How victim framing shapes attitudes towards sexual assault
- Stephen Flusberg, Psychology, Purchase College, SUNY, Purchase, New York, United States
- Sarah Husney, Psychology, Colorado College, Colorado Springs, Colorado, United States
- Casey Pollard, Psychology, Colorado College, Colorado Springs, Colorado, United States
- Kevin Holmes, Psychology, Colorado College, Colorado Springs, Colorado, United States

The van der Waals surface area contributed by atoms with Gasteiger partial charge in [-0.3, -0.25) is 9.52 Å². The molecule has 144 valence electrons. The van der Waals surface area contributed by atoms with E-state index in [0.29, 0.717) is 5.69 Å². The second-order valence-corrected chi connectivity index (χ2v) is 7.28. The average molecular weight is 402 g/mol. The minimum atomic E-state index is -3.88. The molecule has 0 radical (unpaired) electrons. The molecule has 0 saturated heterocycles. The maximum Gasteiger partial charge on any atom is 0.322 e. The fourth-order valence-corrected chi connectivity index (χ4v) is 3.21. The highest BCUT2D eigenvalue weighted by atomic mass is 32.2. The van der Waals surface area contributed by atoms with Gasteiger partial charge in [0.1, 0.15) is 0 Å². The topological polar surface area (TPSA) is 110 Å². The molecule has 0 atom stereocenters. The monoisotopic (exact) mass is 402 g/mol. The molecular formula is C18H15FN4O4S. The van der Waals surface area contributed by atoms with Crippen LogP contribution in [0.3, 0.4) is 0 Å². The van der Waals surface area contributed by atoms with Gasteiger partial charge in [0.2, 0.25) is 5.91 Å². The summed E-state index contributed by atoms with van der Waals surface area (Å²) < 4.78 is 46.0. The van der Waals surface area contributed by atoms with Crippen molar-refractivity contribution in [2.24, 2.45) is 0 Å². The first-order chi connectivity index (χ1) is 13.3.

AbstractCrimes typically involve a perpetrator and a victim, but alleged perpetrators are often cast as the “true” victim, as happened recently in the case of U.S. Supreme Court nominee Brett Kavanaugh. Across two experiments, we investigated the efficacy of this type of victim framing. Participants read a brief report about an alleged college campus sexual assault and expressed their support for the male and female protagonists. The report either framed the woman as the victim (of sexual assault), the man as the victim (of false accusations), or was relatively neutral about victimhood (baseline control). Relative to baseline, the framing manipulation was effective at eliciting more support for the character described as a victim, regardless of participants’ gender or political affiliation. These findings suggest that the language of victimhood, or its co-opting to cast alleged perpetrators in a more favorable light, can shape public opinion about a politically polarized issue.
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